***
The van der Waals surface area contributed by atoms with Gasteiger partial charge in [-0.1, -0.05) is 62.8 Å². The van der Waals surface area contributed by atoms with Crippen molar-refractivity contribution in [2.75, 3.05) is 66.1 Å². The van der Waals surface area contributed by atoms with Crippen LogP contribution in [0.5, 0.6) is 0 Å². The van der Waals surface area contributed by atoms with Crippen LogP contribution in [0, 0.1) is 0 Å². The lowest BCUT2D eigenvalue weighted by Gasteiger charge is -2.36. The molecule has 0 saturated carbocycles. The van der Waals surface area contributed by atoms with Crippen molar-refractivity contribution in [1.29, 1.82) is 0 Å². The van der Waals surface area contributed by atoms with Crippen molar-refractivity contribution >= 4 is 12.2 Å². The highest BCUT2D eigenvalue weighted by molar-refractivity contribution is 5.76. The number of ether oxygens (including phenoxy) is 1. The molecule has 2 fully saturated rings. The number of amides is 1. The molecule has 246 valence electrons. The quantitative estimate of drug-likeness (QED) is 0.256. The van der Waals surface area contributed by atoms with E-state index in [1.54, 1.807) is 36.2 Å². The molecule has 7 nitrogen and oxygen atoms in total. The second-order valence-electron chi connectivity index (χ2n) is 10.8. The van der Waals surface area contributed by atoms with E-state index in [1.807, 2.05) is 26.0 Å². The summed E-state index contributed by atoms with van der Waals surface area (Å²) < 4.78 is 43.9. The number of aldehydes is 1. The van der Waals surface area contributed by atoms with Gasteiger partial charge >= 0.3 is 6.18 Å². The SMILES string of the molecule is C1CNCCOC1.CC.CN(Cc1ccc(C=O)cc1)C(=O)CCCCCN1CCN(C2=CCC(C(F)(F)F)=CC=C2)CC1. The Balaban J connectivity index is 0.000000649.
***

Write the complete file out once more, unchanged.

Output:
The van der Waals surface area contributed by atoms with Gasteiger partial charge in [-0.1, -0.05) is 62.8 Å². The van der Waals surface area contributed by atoms with Crippen molar-refractivity contribution in [2.75, 3.05) is 66.1 Å². The van der Waals surface area contributed by atoms with Crippen LogP contribution in [0.5, 0.6) is 0 Å². The van der Waals surface area contributed by atoms with Crippen LogP contribution in [0, 0.1) is 0 Å². The lowest BCUT2D eigenvalue weighted by Gasteiger charge is -2.36. The molecule has 0 saturated carbocycles. The van der Waals surface area contributed by atoms with Crippen molar-refractivity contribution in [1.29, 1.82) is 0 Å². The van der Waals surface area contributed by atoms with Crippen molar-refractivity contribution >= 4 is 12.2 Å². The highest BCUT2D eigenvalue weighted by molar-refractivity contribution is 5.76. The number of ether oxygens (including phenoxy) is 1. The molecule has 2 fully saturated rings. The number of amides is 1. The molecule has 246 valence electrons. The quantitative estimate of drug-likeness (QED) is 0.256. The van der Waals surface area contributed by atoms with E-state index in [1.54, 1.807) is 36.2 Å². The molecule has 7 nitrogen and oxygen atoms in total. The second-order valence-electron chi connectivity index (χ2n) is 10.8. The van der Waals surface area contributed by atoms with E-state index in [1.807, 2.05) is 26.0 Å². The summed E-state index contributed by atoms with van der Waals surface area (Å²) < 4.78 is 43.9. The number of aldehydes is 1. The van der Waals surface area contributed by atoms with Gasteiger partial charge >= 0.3 is 6.18 Å². The SMILES string of the molecule is C1CNCCOC1.CC.CN(Cc1ccc(C=O)cc1)C(=O)CCCCCN1CCN(C2=CCC(C(F)(F)F)=CC=C2)CC1. The Balaban J connectivity index is 0.000000649.